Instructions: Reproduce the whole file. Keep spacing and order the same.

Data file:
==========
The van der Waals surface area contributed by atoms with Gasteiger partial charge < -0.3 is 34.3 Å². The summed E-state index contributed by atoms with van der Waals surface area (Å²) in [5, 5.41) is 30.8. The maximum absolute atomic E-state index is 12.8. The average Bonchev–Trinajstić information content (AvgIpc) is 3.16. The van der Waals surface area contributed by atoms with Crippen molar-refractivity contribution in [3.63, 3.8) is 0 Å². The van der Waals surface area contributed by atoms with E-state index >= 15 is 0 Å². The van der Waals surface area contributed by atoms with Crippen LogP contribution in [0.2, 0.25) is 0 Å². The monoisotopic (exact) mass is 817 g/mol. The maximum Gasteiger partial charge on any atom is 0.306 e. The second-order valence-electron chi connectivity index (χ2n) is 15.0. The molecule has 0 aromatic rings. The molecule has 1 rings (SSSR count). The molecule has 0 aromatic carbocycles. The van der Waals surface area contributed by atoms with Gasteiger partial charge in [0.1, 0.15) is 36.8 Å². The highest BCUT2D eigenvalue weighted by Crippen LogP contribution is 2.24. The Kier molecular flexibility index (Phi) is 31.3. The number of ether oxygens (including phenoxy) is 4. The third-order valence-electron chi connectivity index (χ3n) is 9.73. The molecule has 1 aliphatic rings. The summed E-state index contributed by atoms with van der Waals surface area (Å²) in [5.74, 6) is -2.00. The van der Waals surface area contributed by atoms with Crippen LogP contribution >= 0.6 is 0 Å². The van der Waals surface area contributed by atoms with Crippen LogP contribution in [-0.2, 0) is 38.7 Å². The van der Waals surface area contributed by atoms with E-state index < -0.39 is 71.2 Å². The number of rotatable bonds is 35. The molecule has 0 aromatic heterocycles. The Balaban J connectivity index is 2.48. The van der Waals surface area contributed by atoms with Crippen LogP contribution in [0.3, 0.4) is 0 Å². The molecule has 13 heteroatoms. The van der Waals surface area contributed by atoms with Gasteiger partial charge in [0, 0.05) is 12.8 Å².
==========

The van der Waals surface area contributed by atoms with Gasteiger partial charge < -0.3 is 34.3 Å². The summed E-state index contributed by atoms with van der Waals surface area (Å²) in [5, 5.41) is 30.8. The maximum absolute atomic E-state index is 12.8. The average Bonchev–Trinajstić information content (AvgIpc) is 3.16. The van der Waals surface area contributed by atoms with Crippen molar-refractivity contribution in [3.63, 3.8) is 0 Å². The van der Waals surface area contributed by atoms with E-state index >= 15 is 0 Å². The van der Waals surface area contributed by atoms with Crippen LogP contribution in [0.2, 0.25) is 0 Å². The monoisotopic (exact) mass is 817 g/mol. The maximum Gasteiger partial charge on any atom is 0.306 e. The second-order valence-electron chi connectivity index (χ2n) is 15.0. The molecule has 0 aromatic rings. The molecule has 1 rings (SSSR count). The molecule has 0 aromatic carbocycles. The van der Waals surface area contributed by atoms with Gasteiger partial charge in [0.1, 0.15) is 36.8 Å². The highest BCUT2D eigenvalue weighted by Crippen LogP contribution is 2.24. The Kier molecular flexibility index (Phi) is 31.3. The number of ether oxygens (including phenoxy) is 4. The third-order valence-electron chi connectivity index (χ3n) is 9.73. The molecule has 1 aliphatic rings. The summed E-state index contributed by atoms with van der Waals surface area (Å²) in [5.74, 6) is -2.00. The van der Waals surface area contributed by atoms with Crippen LogP contribution >= 0.6 is 0 Å². The van der Waals surface area contributed by atoms with Crippen LogP contribution in [-0.2, 0) is 38.7 Å². The van der Waals surface area contributed by atoms with E-state index < -0.39 is 71.2 Å². The number of rotatable bonds is 35. The molecule has 0 aromatic heterocycles. The Balaban J connectivity index is 2.48. The van der Waals surface area contributed by atoms with Crippen LogP contribution in [0.3, 0.4) is 0 Å². The molecule has 13 heteroatoms. The van der Waals surface area contributed by atoms with Gasteiger partial charge in [0, 0.05) is 12.8 Å².